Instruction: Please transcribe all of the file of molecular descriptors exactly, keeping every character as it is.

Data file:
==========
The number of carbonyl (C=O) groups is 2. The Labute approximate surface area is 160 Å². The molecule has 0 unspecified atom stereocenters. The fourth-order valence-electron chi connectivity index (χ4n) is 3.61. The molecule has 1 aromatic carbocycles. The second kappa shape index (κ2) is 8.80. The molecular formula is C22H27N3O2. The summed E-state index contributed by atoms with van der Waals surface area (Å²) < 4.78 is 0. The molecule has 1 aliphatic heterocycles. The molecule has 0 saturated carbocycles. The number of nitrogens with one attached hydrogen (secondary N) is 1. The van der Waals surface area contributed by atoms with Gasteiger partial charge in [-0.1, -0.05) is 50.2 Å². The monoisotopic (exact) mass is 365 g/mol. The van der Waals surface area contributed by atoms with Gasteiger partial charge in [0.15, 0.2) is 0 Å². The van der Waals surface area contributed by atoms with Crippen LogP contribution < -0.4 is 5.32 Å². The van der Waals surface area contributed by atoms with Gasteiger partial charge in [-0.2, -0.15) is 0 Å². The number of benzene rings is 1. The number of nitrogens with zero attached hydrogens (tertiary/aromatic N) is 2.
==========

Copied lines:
The number of carbonyl (C=O) groups is 2. The Labute approximate surface area is 160 Å². The molecule has 0 unspecified atom stereocenters. The fourth-order valence-electron chi connectivity index (χ4n) is 3.61. The molecule has 1 aromatic carbocycles. The second kappa shape index (κ2) is 8.80. The molecular formula is C22H27N3O2. The summed E-state index contributed by atoms with van der Waals surface area (Å²) < 4.78 is 0. The molecule has 1 aliphatic heterocycles. The molecule has 0 saturated carbocycles. The number of nitrogens with one attached hydrogen (secondary N) is 1. The van der Waals surface area contributed by atoms with Gasteiger partial charge in [-0.1, -0.05) is 50.2 Å². The monoisotopic (exact) mass is 365 g/mol. The van der Waals surface area contributed by atoms with Gasteiger partial charge in [0.15, 0.2) is 0 Å². The van der Waals surface area contributed by atoms with Crippen LogP contribution < -0.4 is 5.32 Å². The van der Waals surface area contributed by atoms with Gasteiger partial charge in [-0.2, -0.15) is 0 Å². The number of benzene rings is 1. The number of nitrogens with zero attached hydrogens (tertiary/aromatic N) is 2.